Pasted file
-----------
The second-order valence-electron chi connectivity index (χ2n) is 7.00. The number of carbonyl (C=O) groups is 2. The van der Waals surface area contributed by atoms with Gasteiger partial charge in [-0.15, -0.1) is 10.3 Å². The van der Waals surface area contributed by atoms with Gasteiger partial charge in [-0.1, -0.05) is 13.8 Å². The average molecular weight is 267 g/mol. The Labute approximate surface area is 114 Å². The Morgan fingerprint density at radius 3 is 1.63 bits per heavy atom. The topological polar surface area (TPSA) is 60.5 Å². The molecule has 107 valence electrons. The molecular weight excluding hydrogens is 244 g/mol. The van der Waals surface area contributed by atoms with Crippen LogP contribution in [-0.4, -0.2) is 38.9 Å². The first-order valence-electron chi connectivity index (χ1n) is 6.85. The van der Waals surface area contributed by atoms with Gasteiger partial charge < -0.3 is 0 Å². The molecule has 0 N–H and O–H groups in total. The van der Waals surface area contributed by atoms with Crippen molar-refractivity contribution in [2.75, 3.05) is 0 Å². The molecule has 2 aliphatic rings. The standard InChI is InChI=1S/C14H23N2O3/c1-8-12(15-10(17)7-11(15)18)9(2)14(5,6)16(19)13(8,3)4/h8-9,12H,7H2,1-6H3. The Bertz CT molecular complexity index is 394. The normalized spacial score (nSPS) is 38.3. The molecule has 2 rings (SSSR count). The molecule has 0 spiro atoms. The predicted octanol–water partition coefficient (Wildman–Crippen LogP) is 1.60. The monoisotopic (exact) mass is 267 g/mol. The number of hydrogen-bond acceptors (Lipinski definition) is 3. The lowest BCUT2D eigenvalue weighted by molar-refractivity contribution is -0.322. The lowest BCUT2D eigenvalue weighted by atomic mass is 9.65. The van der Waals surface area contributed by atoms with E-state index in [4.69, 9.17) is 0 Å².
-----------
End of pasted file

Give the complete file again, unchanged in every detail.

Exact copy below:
The second-order valence-electron chi connectivity index (χ2n) is 7.00. The number of carbonyl (C=O) groups is 2. The van der Waals surface area contributed by atoms with Gasteiger partial charge in [-0.15, -0.1) is 10.3 Å². The van der Waals surface area contributed by atoms with Gasteiger partial charge in [-0.1, -0.05) is 13.8 Å². The average molecular weight is 267 g/mol. The Labute approximate surface area is 114 Å². The Morgan fingerprint density at radius 3 is 1.63 bits per heavy atom. The topological polar surface area (TPSA) is 60.5 Å². The molecule has 107 valence electrons. The molecular weight excluding hydrogens is 244 g/mol. The van der Waals surface area contributed by atoms with Crippen LogP contribution in [-0.4, -0.2) is 38.9 Å². The first-order valence-electron chi connectivity index (χ1n) is 6.85. The van der Waals surface area contributed by atoms with Gasteiger partial charge < -0.3 is 0 Å². The molecule has 0 N–H and O–H groups in total. The van der Waals surface area contributed by atoms with Crippen molar-refractivity contribution in [2.75, 3.05) is 0 Å². The molecule has 2 aliphatic rings. The standard InChI is InChI=1S/C14H23N2O3/c1-8-12(15-10(17)7-11(15)18)9(2)14(5,6)16(19)13(8,3)4/h8-9,12H,7H2,1-6H3. The Bertz CT molecular complexity index is 394. The normalized spacial score (nSPS) is 38.3. The molecule has 2 rings (SSSR count). The molecule has 0 spiro atoms. The predicted octanol–water partition coefficient (Wildman–Crippen LogP) is 1.60. The monoisotopic (exact) mass is 267 g/mol. The number of hydrogen-bond acceptors (Lipinski definition) is 3. The lowest BCUT2D eigenvalue weighted by molar-refractivity contribution is -0.322. The lowest BCUT2D eigenvalue weighted by atomic mass is 9.65. The van der Waals surface area contributed by atoms with E-state index in [4.69, 9.17) is 0 Å².